Reasonably priced memristors may be coming soon thanks to a botched LED experiment
Subject: General Tech | May 23, 2012 - 01:29 PM | Jeremy Hellstrom
Tagged: hp, memristor
Over two years ago we heard about a project at HP to design a memristor, a possible future replacement for non-volatile flash memory. The actual resistance of a memristor component can be changed, allowing it to be used as an effective storage medium due to the incredibly short time that it takes for the medium to be written to or read. That speed was measured in picoseconds when last we heard about advances with this storage medium, just before Christmas. One of the main hurdles that HP has been facing with adoption of the memristor was the price, but thanks to a failed experiment designing silicon oxide LEDs that may no longer be a problem. The Register reports on the experiment which seemed to have developed unstable LEDs but when one of the designers investigated the problem further he realized the film they had created predicatably flipped between conductive and non-conductive states as power was applied. HP's memristors may be arriving sooner than we had thought.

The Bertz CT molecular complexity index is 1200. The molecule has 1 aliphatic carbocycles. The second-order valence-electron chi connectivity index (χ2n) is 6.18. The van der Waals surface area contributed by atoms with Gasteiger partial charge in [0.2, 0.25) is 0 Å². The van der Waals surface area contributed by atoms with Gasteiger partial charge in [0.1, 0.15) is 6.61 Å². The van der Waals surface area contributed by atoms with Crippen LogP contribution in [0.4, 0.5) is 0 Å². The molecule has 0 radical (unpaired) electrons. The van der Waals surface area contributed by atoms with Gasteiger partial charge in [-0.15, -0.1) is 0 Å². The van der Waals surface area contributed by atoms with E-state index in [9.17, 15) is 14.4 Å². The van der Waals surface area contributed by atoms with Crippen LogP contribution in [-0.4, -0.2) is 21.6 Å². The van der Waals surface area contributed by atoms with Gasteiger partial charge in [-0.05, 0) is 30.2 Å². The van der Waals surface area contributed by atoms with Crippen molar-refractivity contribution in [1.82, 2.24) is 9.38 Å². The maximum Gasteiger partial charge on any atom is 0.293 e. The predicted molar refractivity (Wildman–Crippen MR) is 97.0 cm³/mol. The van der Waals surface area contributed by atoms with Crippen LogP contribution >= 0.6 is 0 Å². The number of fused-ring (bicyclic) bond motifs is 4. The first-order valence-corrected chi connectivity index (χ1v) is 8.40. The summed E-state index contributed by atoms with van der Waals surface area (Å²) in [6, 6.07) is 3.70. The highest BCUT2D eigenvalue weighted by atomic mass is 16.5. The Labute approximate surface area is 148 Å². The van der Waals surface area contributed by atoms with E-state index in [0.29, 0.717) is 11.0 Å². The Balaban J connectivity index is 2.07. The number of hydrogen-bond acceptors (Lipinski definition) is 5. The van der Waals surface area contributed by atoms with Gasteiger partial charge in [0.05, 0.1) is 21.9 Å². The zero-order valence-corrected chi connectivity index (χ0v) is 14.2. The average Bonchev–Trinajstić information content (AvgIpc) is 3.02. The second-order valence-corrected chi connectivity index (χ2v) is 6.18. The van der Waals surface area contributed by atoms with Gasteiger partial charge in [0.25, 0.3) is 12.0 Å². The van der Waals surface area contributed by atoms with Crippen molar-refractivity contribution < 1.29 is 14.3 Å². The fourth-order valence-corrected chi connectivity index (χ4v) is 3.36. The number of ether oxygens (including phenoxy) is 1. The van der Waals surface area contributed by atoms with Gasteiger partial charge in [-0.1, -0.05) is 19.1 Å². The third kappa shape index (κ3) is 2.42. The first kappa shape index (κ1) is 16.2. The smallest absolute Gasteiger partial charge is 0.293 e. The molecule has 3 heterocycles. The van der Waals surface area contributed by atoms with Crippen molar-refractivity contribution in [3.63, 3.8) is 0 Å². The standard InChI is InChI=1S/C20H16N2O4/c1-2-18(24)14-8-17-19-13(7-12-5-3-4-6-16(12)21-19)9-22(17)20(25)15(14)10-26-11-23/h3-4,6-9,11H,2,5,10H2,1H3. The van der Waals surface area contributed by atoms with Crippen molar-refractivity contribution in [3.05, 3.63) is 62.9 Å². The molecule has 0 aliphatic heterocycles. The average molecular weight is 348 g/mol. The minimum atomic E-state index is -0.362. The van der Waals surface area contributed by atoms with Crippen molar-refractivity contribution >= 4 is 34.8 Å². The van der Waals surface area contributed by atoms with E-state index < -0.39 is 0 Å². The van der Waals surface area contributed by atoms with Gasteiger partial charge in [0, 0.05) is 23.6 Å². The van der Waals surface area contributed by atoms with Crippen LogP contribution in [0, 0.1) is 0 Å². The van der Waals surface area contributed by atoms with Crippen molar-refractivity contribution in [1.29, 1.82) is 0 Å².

"The HP-popularised memristor device is a form of ReRAM – resistive RAM – and is fairly expensive to make. Metal oxide-based ReRAM technology promises to combine minimum memory speed with NAND non-volatility and be able to provide higher capacities than NAND, which is thought will cease to be usable as process geometries go down past 10nm. ReRAM dies will need less electricity to run and will take up less space than equivalent capacity NAND."
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